A cross-platform mobile development tool that lets you develop, deploy, manage, and distribute apps
Two of the more pervasive solutions taking this approach are Appcelerator Titanium and PhoneGap. These tools are available for free, with the business model built around consulting and support services. However, they only provide developers with a part of the solution, that being the development tool. Support services surrounding it, such as source control, deployment, and user access, are the responsibility of the developer to resolve. Additionally, these frameworks have their own libraries, syntax, and development approaches that take time to get acquainted with. Proficiency is gained through substantial time investment and cycles of trial and error.
Into this rapidly crowding market approach, Rhomobile has entered its RhoMBUS suite. RhoMBUS consists of four products, each of which focuses on a key aspect of the mobile application development lifecycle for the major smartphone operating systems (iPhone, Android, BlackBerry, Windows Mobile, and Windows Phone 7). Rhomobile bases its products on the Ruby language and models its model-view-controller (MVC) framework on the popular Ruby on Rails approach to web application development. Thus, for developers already very comfortable with writing Rails applications coupled with the Git distributed version control system (DVCS), Rhomobile's mobile business unified services makes a lot of sense.
The RhoMBUS product suite consists of four products: Rhodes, RhoSync, RhoHub, and RhoGallery. Together, these products provide a comprehensive solution for those who want to develop, deploy, and manage cross-platform native mobile applications. Let's explore what each one has to offer.
Rhodes is the open-source, MIT-licensed, Ruby-based framework where developers will spend most of their time programming their mobile applications. Like Ruby on Rails, Rhodes operates very similarly to that framework in both MVC component construction and the command-line scripts (e.g., rake, generate) that Rails developers know so well. Additionally, views are Embedded RuBy (ERB) files that mix HTML, CSS, and embedded Ruby instructions for the Rhodes presentation layer.
Installing Rhodes on Windows is a somewhat easy affair thanks to the InstantRhodes executable, which is available as a free download from rhomobile.com/downloads. The package includes the latest Ruby distribution for Windows along with Git and the Redis (redis.io) key-value data structure server used with the RhoSync product.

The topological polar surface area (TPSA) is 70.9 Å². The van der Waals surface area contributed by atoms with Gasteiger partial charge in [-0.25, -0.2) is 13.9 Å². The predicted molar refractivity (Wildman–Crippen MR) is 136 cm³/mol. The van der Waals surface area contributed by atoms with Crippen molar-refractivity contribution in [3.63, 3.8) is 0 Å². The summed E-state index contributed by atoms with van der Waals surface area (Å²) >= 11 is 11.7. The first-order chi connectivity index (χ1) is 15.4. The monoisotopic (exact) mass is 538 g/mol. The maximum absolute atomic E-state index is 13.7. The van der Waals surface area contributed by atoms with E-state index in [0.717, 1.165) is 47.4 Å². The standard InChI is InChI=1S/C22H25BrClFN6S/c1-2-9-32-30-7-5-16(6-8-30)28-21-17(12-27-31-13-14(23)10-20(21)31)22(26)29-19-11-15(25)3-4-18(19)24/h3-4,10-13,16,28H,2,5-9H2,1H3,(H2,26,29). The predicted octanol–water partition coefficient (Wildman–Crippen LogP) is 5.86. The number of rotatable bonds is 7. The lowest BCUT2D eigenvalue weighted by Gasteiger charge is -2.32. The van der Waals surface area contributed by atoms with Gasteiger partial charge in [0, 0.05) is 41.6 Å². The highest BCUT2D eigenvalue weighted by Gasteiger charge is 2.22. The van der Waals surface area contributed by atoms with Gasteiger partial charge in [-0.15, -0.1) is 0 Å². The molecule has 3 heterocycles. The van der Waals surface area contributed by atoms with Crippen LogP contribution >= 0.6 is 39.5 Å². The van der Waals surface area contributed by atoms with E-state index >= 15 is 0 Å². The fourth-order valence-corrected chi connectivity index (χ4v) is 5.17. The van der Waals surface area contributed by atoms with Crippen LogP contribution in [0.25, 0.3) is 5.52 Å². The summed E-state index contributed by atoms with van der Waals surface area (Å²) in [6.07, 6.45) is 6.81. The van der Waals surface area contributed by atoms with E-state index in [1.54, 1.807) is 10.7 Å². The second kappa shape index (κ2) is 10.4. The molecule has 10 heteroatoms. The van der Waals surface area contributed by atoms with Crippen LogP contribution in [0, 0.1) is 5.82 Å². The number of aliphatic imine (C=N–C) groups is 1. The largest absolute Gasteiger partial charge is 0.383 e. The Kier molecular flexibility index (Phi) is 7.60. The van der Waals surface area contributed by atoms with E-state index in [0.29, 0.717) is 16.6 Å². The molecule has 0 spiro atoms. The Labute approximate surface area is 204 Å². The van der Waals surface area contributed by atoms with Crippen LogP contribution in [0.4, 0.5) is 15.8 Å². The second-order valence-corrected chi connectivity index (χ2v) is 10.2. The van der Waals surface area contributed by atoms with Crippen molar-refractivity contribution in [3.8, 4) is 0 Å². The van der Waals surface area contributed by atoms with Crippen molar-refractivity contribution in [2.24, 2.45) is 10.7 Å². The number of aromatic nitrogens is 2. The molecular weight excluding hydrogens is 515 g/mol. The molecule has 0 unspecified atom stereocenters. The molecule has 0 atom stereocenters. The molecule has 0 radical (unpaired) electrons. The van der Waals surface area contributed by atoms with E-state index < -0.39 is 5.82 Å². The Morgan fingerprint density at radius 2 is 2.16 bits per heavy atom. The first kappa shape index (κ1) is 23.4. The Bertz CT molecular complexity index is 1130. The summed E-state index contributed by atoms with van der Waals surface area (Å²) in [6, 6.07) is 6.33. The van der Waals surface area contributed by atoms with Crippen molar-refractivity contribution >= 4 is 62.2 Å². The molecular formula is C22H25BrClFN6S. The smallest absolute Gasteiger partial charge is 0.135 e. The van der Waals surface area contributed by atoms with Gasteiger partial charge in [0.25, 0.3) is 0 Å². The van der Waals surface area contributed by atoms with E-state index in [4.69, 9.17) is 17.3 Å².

However, a few other Windows-specific dependencies must be met before rake'ing a Rhodes application. The SDKs and their emulators for the respective target platforms must be installed in order to build and test Rhodes solutions. In the case of Windows, Windows Mobile, Windows Phone 7, Android, and BlackBerry, SDKs need to be set up and properly configured. For example, the locations of MSBuild.exe, java.exe, and Android SDK and NDK (the version of Rhodes I used required NDK Revision 4b) need to be added to the PATH system variable. Windows Phone developers running Visual Studio will also require Visual Studio 2010 SP1 applied along with the Windows Phone SDK 7.1 Release Candidate (or later). A native Mac OS X 10.6 or later computer installed the iOS SDK is required to test an iOS Rhodes build. As such, keeping code synced across different OS builds is where RhoHub comes into play (more about that later).
To start building and testing Rhodes applications in mobile simulators or devices, you use the rake command. For example, to build for the Windows Phone simulator, on a Windows platform run the following command:
Similarly, on a Mac run the command
$ rake run:iphone
to run the project in the iPhone simulator. Figure 1 shows the process of running a Windows Phone 7 application in the Rhodes simulator.
After a developer writes an application that lives within the respective native WebKit wrapper on the target platform, data synchronization is typically the next big step that needs to be addressed in most modern-day, cross-platform mobile applications. RhoSync employs the open-source key-value data server to perform create, read, update, and delete (CRUD) operations on the enterprise back end. Unlike Rhodes, RhoSync requires a paid commercial license to use it, which helps cover the expenses of Rhomobile's hosting of the synchronization services across the various mobile platforms. Rhomobile has partnered with popular Rails cloud Platform as a Service (PaaS) provider Heroku, part of Salesforce.com's company portfolio, to provide the hosting services.
Instrumenting and running RhoSync-enabled applications begins with creating a RhoSync skeleton framework using the "rhosync app name_of_app" command, followed by entering a command to start the Redis server. Finally, the newly created RhoSync application is spun up via the "rake rhosync:start" command.